Sunday, October 21, 2007

Kannada for the North Indian (Part II): Nada to Kannada

We now present the Spoken Kannada Bootstrap post. This takes you from a non-Kannada speaking person (a Can't-nadiga) to a Kannadiga in a single post. In this, we take advantage of the liberal definition of Kannada in the cities. We will discuss here the minimal disguise needed to pass off as a native speaker.

Wildcard 1: mADi

mADi is the respectful imperative "do" (kIjiyE). Words of any language, when combined with mADi, become Kannada. Scenarios:
  • You are on a bus and wish to get down at a signal; but the door is closed. How do you ask, in Kannada, to open the door? Ans: "Door open mADi."
  • You are a Hindustani-speaking owner of an FM channel. What Kannada slogan do you devise that urges your audience to enjoy themselves with your channel? Ans: "Mast majaa mADi."
  • You are in an autorickshaw and notice your boss a little distance in front of you. How do you harness your indepth knowledge of Kannada in order to avoid him? Ans: Say to the driver, "U-turn mADi!"
You can Kannadise your phrases a little further by throwing in the word swalpa ("a little") as in, "swalpa adjust mADi," or "swalpa A/C reduce mADi."

Wildcard 2: hOgi

hOgi is the respectful imperative "go" (jAyiyE). This is the magic word without which you should not hire an autorickshaw.
  • "Right hOgi."
  • "Left hOgi."
  • "Straight hOgi."
I just realised that, of the languages I can speak, I don't know the native word for "left" or "right" (or even if know the words, am not sure which means "left" and which "right") in a single one.

Wildcard 3: koDi

koDi (the vowel is a short O) is the respectful imperative "give" (dIjiyE). Useful for shopping.
  • "Dairy milk chocolate koDi."
  • "[Your favourite movie] DVD koDi."
  • "Nair, singal cup tea koDi."
You can substantially enhance the Kannada quotient of the koDi-sentences if you know the Kannada numbers. (Click here for a guide.)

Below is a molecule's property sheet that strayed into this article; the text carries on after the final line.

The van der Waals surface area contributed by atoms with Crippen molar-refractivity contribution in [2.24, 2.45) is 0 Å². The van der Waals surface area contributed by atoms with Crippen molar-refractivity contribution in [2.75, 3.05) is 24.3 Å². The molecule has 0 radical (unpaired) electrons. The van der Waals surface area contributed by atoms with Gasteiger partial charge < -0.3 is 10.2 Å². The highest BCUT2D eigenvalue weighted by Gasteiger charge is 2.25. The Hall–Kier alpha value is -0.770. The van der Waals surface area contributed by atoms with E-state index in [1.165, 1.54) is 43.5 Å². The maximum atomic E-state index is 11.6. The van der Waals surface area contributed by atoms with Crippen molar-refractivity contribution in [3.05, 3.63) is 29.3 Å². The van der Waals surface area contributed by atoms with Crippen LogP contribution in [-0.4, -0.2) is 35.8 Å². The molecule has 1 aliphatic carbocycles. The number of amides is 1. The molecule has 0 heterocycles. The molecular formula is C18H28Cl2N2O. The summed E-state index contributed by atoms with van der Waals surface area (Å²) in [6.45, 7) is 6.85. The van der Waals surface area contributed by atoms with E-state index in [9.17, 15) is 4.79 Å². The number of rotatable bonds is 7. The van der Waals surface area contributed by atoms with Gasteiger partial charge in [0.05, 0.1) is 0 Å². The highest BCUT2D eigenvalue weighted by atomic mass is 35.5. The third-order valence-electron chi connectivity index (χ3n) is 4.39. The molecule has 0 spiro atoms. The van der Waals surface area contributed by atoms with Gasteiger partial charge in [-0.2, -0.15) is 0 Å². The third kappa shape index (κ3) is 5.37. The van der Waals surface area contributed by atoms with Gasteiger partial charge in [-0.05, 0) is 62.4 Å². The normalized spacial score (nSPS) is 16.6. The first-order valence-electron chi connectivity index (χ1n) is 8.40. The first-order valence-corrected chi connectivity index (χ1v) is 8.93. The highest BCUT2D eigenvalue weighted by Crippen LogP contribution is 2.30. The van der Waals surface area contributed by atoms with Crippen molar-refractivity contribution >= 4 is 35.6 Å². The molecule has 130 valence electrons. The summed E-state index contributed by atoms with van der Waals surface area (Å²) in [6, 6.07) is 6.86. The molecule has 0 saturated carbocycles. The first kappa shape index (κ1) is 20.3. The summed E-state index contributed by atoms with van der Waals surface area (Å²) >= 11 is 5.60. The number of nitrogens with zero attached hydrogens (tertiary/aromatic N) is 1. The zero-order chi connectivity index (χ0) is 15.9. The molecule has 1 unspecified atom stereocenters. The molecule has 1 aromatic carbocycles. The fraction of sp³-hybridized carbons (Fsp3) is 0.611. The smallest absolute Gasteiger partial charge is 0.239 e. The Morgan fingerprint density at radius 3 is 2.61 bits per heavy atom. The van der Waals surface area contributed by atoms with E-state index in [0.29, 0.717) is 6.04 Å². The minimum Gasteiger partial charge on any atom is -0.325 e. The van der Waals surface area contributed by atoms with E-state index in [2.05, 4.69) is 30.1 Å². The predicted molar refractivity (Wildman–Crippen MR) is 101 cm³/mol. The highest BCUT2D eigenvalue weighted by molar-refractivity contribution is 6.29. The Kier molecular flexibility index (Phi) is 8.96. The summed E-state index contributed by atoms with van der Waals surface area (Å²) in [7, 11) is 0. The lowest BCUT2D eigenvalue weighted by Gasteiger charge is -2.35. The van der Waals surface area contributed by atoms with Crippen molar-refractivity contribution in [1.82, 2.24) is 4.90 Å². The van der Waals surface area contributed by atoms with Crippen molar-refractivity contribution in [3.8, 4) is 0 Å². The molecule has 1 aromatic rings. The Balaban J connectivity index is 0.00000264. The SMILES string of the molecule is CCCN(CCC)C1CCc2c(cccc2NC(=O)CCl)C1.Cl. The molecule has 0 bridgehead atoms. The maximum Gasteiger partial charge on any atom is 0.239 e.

"eraDu kilo apple koDi."
If you know the numbers, you can even eliminate koDi sometimes.
"Shivaji Nagar - mUru ticket." (Three tickets to Shivaji Nagar.)


In Kannada, all questions that elicit a boolean response end in the vowel -A. This fact can be exploited as in the following cases:
  • To ask "Is a day-pass allowed on this bus?" -- Bus pass allow-a?
  • To ask "Does this bus go to Majestic?" -- Majestic-a?
  • To ask if lunch/dinner is available at a hotel -- Meals ready-a?
Of course, to understand the responses to your question, you need to know the Kannada for "yes" (haudu) and "no" (illa). And you must now be able to guess what the friendly Udupi fast-food person means when he asks you "Idli sambar-a?"

The A-suffix is also used in framing multiple-choice questions, as below:
  • To ask if someone is coming by bus or auto -- "Bus-a, auto-a?"
  • To find out the mode of payment -- "Cheque-a, cash-a?"

Sunday, October 14, 2007

Yehudi chala sukhama, Paganini sannidhi seva sukhama

I have read about the Western classical violin maestros: Yehudi Menuhin, Jascha Heifetz, David Oistrakh and others. Today I was absolutely thrilled when I found their videos on YouTube.

Yehudi Menuhin playing Paganini's Perpetual Motion. It simply takes your breath away.

More Menuhin delights.

Jascha Heifetz playing the Paganini Caprice No. 24.

More Heifetz videos.

I always thought of the violin virtuosi as thin folks with long and lean fingers. With Menuhin and Heifetz, I was proved right. However, when I found David Oistrakh, I realised chubby multi-chinned people could be maestros too.

More videos of the Ranatunga of the violin world.

Other maestros:
* * * *

A couple of days back, I came across the show Italian: The Language That Sings on NPR, which said:
Even when it isn't sung, the Italian language sounds like music...
This programme reminded me immediately of the position of Telugu in Carnatic music. Telugu is also considered a musical language and has been hailed as "the Italian of the East." The poet Subramanya Bharathi famously called it sundara teluGgu.

The musicality of the two languages has been attributed to:
... the fact that most words end in a vowel. Not only does this make it a very suitable language for opera, it also means that once you are familiar with its rhythms, it is a comparatively easy language to pronounce. [Link]
On coming to Bangalore, I observed that Kannada words end in vowels too. Sample:
nArAyaNA ninNna nAmada smaraNeya sArAmRtavenNna nAligege barali [mp3]
Doesn't that sound as sweet? Does it not bleed when pricked?

Probably, their vowel-ending does not fully explain their status as musical languages. On Italian, the NPR programme explains:
So many of these musical forms—sonata, cantata, aria—started in Italy," Hoffman says.

"Plus, Italian musicians were in positions of prestige all over Europe, so it became the lingua franca."

Possibly similar reasons exist for Telugu too?